Brocton Hall


In 1994 Brocton Hall Golf Club celebrated its centenary with the publication of a history of the club, ' 100 years of Golf '.

This section could not have been written without the assistance of Keith Davey who co-authored, with Norman Griffiths, the book to celebrate the Centenary of the foundation of the Cannock Chase Club in 1894.

The Early Years

The Club history goes back over a hundred years to the creation of the Staffordshire Golf Club in the 1890s when Mr Conway Morgan met with the Stafford Common Householders and obtained permission to play on Stafford Common. The course was laid out by Mr Morris a professional from Hoylake, and play started in February 1891. However the location had a number of limitations as the fairways could not be cut in the summer when cattle grazed the Common.

An alternative was sought by some of the members and in 1894 Dr George Reid (the Medical Officer of Health for Stafford) negotiated the rental of an a corner of Cannock Chase at Milford from the Third Earl of Lichfield for 1 shilling (5p!) per annum. The course was quickly laid out at an estimated cost of £70 and play started in July 1894. A small wooden pavilion was used as Club House next to the Barley Mow Inn on Milford Common.

By 1897 the Club on Stafford Common had folded with most of the members transferring to the new 'Cannock Chase' Golf Club and in 1898 a new purpose built thatched club house was completed near Broc Hill. The opening was celebrated with an 36 hole match between two Open Champions 'J H Taylor' (Professional) beating 'Mr John Ball' (Amateur) 6 & 5.The Club prospered in the years up to the First World War and by 1911 had a membership of 240 (including 80 ladies). Matches were played against teams from all over the Midlands.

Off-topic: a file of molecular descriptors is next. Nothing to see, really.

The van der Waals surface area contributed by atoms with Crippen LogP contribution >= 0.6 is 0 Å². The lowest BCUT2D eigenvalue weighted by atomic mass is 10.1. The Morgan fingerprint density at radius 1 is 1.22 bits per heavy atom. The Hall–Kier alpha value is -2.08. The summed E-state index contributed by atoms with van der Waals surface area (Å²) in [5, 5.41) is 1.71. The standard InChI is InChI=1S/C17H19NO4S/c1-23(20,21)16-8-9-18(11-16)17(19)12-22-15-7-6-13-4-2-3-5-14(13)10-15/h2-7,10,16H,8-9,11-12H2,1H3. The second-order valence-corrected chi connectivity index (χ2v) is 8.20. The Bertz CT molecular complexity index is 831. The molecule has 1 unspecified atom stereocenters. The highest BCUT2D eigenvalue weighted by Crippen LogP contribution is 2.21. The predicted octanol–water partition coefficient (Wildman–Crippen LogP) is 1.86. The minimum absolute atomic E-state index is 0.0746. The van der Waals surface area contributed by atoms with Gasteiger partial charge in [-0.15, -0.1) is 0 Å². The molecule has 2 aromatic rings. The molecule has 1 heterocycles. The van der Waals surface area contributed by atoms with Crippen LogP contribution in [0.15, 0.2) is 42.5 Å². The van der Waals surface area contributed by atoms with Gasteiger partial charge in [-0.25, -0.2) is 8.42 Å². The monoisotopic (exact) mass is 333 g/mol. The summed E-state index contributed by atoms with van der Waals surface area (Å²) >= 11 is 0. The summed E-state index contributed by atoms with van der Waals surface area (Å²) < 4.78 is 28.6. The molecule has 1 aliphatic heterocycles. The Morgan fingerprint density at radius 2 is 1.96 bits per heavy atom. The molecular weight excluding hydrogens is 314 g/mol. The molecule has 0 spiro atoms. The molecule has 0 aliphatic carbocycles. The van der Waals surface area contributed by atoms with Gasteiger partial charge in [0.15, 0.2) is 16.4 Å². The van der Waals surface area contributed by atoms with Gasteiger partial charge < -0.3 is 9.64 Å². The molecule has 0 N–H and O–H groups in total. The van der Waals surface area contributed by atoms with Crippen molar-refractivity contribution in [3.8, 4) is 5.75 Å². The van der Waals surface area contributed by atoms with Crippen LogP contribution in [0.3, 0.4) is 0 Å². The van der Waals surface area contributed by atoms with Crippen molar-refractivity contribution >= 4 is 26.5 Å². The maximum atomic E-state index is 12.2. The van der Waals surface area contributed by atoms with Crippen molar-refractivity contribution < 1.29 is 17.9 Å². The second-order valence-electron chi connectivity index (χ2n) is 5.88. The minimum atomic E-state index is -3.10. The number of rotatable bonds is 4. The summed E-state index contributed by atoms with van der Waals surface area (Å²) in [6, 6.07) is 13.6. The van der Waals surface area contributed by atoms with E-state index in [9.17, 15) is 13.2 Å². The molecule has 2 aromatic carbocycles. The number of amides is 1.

During the First World War the Club continued to function with members being joined by officers from regiments stationed at the numerous camps on the Chase. The course was affected by the war with the short lived Cannock Chase railway line running through the 6th Hole. The club was starting to recover when in March 1922 the Club House was destroyed when the thatch caught fire (probably ignited by a spark from the chimney). The Barley Mow was used as temporary Club House while the situation was reviewed.

The Move to Brocton

After the fire the club had to decide what to do, by 1919 membership had dropped to 120 (46 ladies) and the Chase was now being more extensively used by the public.

In 1920 Brocton Hall and grounds, under a mile away from the course, had been put on the market but the Hall had failed to make the reserve of £5,900.

The Club commissioned Harry Vardon (6 times Open Champion and one time American Open champion) to examine the Brocton Hall grounds. In May 1922 he submitted his report declaring that it was ".. eminently suitable for an 18 hole Golf Course" and that "The cost .. should not exceed £150 per hole".

The decision was made, the finance promised and Brocton Hall estate was purchased in September 1922 for £5,550. In January 1923 'The Cannock Chase Golf Club' was reconstituted as 'The Brocton Hall Golf Club'.

The Club's official opening on 12th July 1923 by the Fourth Earl of Lichfield was followed by an exhibition match between the course architect Harry Vardon and Ted Ray (Open Champion in 1912) which ended in a draw.